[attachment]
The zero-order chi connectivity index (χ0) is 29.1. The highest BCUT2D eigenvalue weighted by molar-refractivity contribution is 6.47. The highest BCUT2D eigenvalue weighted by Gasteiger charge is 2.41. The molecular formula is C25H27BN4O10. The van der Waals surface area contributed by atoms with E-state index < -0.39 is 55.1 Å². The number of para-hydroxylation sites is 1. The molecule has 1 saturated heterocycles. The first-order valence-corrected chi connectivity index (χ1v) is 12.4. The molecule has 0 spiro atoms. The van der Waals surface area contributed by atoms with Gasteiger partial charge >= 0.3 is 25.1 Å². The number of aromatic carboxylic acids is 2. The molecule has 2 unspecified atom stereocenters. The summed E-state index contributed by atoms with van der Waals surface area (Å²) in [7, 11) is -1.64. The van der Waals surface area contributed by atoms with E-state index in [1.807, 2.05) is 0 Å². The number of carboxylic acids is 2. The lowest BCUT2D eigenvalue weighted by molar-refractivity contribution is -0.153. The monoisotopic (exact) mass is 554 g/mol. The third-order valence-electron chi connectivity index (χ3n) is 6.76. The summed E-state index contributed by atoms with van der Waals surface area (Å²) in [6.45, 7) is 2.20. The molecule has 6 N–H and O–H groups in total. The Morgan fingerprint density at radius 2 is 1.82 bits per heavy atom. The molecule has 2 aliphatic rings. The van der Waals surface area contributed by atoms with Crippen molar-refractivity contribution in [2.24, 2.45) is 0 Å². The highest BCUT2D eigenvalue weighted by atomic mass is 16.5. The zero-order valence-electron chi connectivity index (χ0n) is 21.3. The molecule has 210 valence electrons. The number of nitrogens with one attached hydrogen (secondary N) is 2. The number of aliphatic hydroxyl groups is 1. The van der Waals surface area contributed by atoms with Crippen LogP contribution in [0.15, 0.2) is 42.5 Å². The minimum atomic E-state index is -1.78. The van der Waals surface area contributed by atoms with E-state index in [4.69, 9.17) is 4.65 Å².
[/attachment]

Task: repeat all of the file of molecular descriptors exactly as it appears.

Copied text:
The zero-order chi connectivity index (χ0) is 29.1. The highest BCUT2D eigenvalue weighted by molar-refractivity contribution is 6.47. The highest BCUT2D eigenvalue weighted by Gasteiger charge is 2.41. The molecular formula is C25H27BN4O10. The van der Waals surface area contributed by atoms with E-state index < -0.39 is 55.1 Å². The number of para-hydroxylation sites is 1. The molecule has 1 saturated heterocycles. The first-order valence-corrected chi connectivity index (χ1v) is 12.4. The molecule has 0 spiro atoms. The van der Waals surface area contributed by atoms with Gasteiger partial charge >= 0.3 is 25.1 Å². The number of aromatic carboxylic acids is 2. The molecule has 2 unspecified atom stereocenters. The summed E-state index contributed by atoms with van der Waals surface area (Å²) in [7, 11) is -1.64. The van der Waals surface area contributed by atoms with E-state index in [1.807, 2.05) is 0 Å². The number of carboxylic acids is 2. The lowest BCUT2D eigenvalue weighted by molar-refractivity contribution is -0.153. The monoisotopic (exact) mass is 554 g/mol. The third-order valence-electron chi connectivity index (χ3n) is 6.76. The summed E-state index contributed by atoms with van der Waals surface area (Å²) in [6.45, 7) is 2.20. The molecule has 6 N–H and O–H groups in total. The Morgan fingerprint density at radius 2 is 1.82 bits per heavy atom. The molecule has 2 aliphatic rings. The van der Waals surface area contributed by atoms with Crippen molar-refractivity contribution in [2.24, 2.45) is 0 Å². The highest BCUT2D eigenvalue weighted by atomic mass is 16.5. The zero-order valence-electron chi connectivity index (χ0n) is 21.3. The molecule has 210 valence electrons. The number of nitrogens with one attached hydrogen (secondary N) is 2. The number of aliphatic hydroxyl groups is 1. The van der Waals surface area contributed by atoms with Crippen LogP contribution in [0.15, 0.2) is 42.5 Å². The minimum atomic E-state index is -1.78. The van der Waals surface area contributed by atoms with E-state index in [4.69, 9.17) is 4.65 Å².